repentance

The end of wisdom is repentance and good works.

He who seeks repentance for the past, should woo the angel virtue for the future.

Men are not blamed for such actions as they perform ignorantly and casually, whatever may be the consequences. Why? but because the principles of these actions are only momentary, and terminate in them alone. Men are less blamed for such actions as they perform hastily and unpremeditatedly than for such as proceed from deliberation. For what reason? but because a hasty temper, though a constant cause or principle in the mind, operates only by intervals, and infects not the whole character. Again, repentance wipes off every crime, if attended with a reformation of life and manners. How is this to be accounted for? but by asserting that actions render a person criminal merely a they are proofs of criminal principles in the mind.

Vice leaves repentance in the soul like an ulcer in the flesh, which is always scratching and lacerating itself; for reason effaces all other griefs and sorrows, but it begets that of repentance, which is so much the more grievous, by reason it springs within, as the cold and hot of fevers are more sharp than those that only strike upon the outward skin.

Repentance should be with joy. If repentance is sincere, the person will be joyful even though he is humble. If repentance is insincere, the person will be depressed and irritable and will react with anger toward people who speak with him.

He that waits for repentance waits for that which cannot be had as long as it is waited for. It is absurd for a man to wait for that which he himself has to do.

There is evil in the world, but it can be overcome through repentance and aspiration, and therein lies the true meaning and adventure in life.

Late repentance is seldom true, but true repentance is never too late.

Mere sorrow, which weeps and sits still, is not repentance. Repentance is sorrow converted into action; into a movement toward a new and better life.

No repentance on earth can undo the past.

Better is one hour of repentance and good deeds in this world than a whole life in the World to Come.

If you trap the moment before it's ripe, the tears of repentance you'll certainly wipe; but if once you let the ripe moment go you can never wipe off the tears of woe.

The strongest proof of repentance is the endeavor to atone.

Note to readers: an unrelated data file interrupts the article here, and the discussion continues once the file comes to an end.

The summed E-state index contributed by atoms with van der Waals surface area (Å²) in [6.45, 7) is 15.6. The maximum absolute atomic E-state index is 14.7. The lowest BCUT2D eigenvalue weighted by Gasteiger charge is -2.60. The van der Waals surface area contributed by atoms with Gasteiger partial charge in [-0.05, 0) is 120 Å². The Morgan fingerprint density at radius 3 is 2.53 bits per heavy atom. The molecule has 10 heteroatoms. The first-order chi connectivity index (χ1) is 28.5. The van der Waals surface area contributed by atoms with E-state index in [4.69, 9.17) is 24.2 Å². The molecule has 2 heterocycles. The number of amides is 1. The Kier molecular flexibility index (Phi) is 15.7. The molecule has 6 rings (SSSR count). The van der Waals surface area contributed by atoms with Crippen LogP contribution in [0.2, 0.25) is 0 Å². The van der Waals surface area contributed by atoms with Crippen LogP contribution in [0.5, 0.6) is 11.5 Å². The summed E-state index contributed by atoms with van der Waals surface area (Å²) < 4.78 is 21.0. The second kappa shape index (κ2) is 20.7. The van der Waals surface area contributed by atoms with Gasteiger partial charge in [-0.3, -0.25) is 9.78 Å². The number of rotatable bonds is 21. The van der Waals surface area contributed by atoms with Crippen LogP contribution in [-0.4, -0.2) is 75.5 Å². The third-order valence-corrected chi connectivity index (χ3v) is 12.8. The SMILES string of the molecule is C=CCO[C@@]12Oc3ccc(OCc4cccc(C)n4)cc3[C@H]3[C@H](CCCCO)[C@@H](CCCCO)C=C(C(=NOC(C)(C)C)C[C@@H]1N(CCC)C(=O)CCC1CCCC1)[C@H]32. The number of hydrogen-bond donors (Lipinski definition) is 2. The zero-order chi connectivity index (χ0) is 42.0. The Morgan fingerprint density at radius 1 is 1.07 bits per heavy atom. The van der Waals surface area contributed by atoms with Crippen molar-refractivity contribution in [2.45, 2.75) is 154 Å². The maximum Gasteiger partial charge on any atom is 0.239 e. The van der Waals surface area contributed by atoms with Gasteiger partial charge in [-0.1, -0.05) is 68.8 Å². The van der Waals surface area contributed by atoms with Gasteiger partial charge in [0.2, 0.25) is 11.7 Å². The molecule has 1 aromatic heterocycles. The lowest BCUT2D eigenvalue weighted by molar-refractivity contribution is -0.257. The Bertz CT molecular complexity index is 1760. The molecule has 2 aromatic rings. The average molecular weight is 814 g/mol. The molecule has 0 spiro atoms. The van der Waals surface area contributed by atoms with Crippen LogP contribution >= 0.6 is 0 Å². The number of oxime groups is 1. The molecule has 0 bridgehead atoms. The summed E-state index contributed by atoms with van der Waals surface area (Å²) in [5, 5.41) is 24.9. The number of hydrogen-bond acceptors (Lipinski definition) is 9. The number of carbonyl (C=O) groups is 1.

The moment you can make a very simple discovery, viz., that obligation to God is your privilege, and is not imposed as a burden, your experience will teach you many things - that duty is liberty, that repentance is a release from sorrow, that sacrifice is gain, that humility is dignity, that the truth from that which you hide is a healing element that bathes your disordered life, and that even the penalties and terrors of God are the artillery only to protection to His realm.

It is a common error, and the greater and more mischievous for being so common, to believe that repentance best becomes and most concerns dying men. Indeed, what is necessary every hour of our life is necessary in the hour of death too, as long as one lives he will have need of repentance, and therefore it is necessary in the hour of death too; but he who hath constantly exercised himself in it in his health and vigor, will do it with less pain in his sickness and weakness; and he who hath practiced it all his life, will do it with more ease and less perplexity in the hour of his death.

Prayer does half, repentance does all.

A heart renewed - a loving heart - a penitent and humble heart - a heart broken and contrite, purified by love - that and only that is the rest of men. Spotlessness may do for angels, repentance unto life is the highest that belongs to man.

People in our culture have a morbid tendency to avoid blame, because they do not wish to take the trouble to change their conduct in any way: blame-avoidance and blame-transference are therefore endemic amongst us. These are substitutes for repentance and renewal.

He that feels himself alarmed by his conscience, anxious for the attainment of a better state and afflicted by the memory of his past faults, may justly conclude that the great work of repentance has begun.

Our repentance is not so much regret for the ill we have done as fear of the ill that may happen to us in consequence.